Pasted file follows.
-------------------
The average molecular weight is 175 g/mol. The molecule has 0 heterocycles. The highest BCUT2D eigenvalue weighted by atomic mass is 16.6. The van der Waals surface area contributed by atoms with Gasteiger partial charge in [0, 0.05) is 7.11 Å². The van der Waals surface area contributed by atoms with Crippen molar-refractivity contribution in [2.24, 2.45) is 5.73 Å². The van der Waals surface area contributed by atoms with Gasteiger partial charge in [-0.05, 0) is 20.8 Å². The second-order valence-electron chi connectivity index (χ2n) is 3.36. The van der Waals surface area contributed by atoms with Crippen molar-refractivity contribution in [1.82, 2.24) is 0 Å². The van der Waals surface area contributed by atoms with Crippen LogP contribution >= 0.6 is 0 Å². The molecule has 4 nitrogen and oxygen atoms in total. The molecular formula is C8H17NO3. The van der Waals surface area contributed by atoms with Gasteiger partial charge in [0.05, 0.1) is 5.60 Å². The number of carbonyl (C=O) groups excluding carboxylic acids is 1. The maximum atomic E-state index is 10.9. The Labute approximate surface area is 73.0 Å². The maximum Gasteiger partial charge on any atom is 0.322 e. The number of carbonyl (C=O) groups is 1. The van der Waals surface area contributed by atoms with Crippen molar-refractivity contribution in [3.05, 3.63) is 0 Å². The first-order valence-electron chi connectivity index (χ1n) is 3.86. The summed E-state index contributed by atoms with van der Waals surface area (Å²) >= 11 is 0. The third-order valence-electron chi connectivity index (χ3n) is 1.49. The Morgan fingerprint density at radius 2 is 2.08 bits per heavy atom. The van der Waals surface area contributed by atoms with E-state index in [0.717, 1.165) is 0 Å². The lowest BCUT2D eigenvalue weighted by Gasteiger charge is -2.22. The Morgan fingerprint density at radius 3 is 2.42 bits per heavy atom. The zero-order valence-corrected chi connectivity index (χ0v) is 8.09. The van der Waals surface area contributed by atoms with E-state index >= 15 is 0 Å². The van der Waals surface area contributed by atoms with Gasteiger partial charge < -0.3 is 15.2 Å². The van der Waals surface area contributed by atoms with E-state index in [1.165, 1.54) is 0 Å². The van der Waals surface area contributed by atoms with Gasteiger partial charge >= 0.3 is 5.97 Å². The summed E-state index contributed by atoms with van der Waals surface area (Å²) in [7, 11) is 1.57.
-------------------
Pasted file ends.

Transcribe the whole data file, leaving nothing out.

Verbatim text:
The average molecular weight is 175 g/mol. The molecule has 0 heterocycles. The highest BCUT2D eigenvalue weighted by atomic mass is 16.6. The van der Waals surface area contributed by atoms with Gasteiger partial charge in [0, 0.05) is 7.11 Å². The van der Waals surface area contributed by atoms with Crippen molar-refractivity contribution in [2.24, 2.45) is 5.73 Å². The van der Waals surface area contributed by atoms with Gasteiger partial charge in [-0.05, 0) is 20.8 Å². The second-order valence-electron chi connectivity index (χ2n) is 3.36. The van der Waals surface area contributed by atoms with Crippen molar-refractivity contribution in [1.82, 2.24) is 0 Å². The van der Waals surface area contributed by atoms with Crippen LogP contribution >= 0.6 is 0 Å². The molecule has 4 nitrogen and oxygen atoms in total. The molecular formula is C8H17NO3. The van der Waals surface area contributed by atoms with Gasteiger partial charge in [0.05, 0.1) is 5.60 Å². The number of carbonyl (C=O) groups excluding carboxylic acids is 1. The maximum atomic E-state index is 10.9. The Labute approximate surface area is 73.0 Å². The maximum Gasteiger partial charge on any atom is 0.322 e. The number of carbonyl (C=O) groups is 1. The van der Waals surface area contributed by atoms with Crippen molar-refractivity contribution in [3.05, 3.63) is 0 Å². The first-order valence-electron chi connectivity index (χ1n) is 3.86. The summed E-state index contributed by atoms with van der Waals surface area (Å²) >= 11 is 0. The third-order valence-electron chi connectivity index (χ3n) is 1.49. The Morgan fingerprint density at radius 2 is 2.08 bits per heavy atom. The van der Waals surface area contributed by atoms with E-state index in [0.717, 1.165) is 0 Å². The lowest BCUT2D eigenvalue weighted by Gasteiger charge is -2.22. The Morgan fingerprint density at radius 3 is 2.42 bits per heavy atom. The zero-order valence-corrected chi connectivity index (χ0v) is 8.09. The van der Waals surface area contributed by atoms with E-state index >= 15 is 0 Å². The van der Waals surface area contributed by atoms with Gasteiger partial charge < -0.3 is 15.2 Å². The van der Waals surface area contributed by atoms with E-state index in [1.165, 1.54) is 0 Å². The van der Waals surface area contributed by atoms with Gasteiger partial charge >= 0.3 is 5.97 Å². The summed E-state index contributed by atoms with van der Waals surface area (Å²) in [7, 11) is 1.57.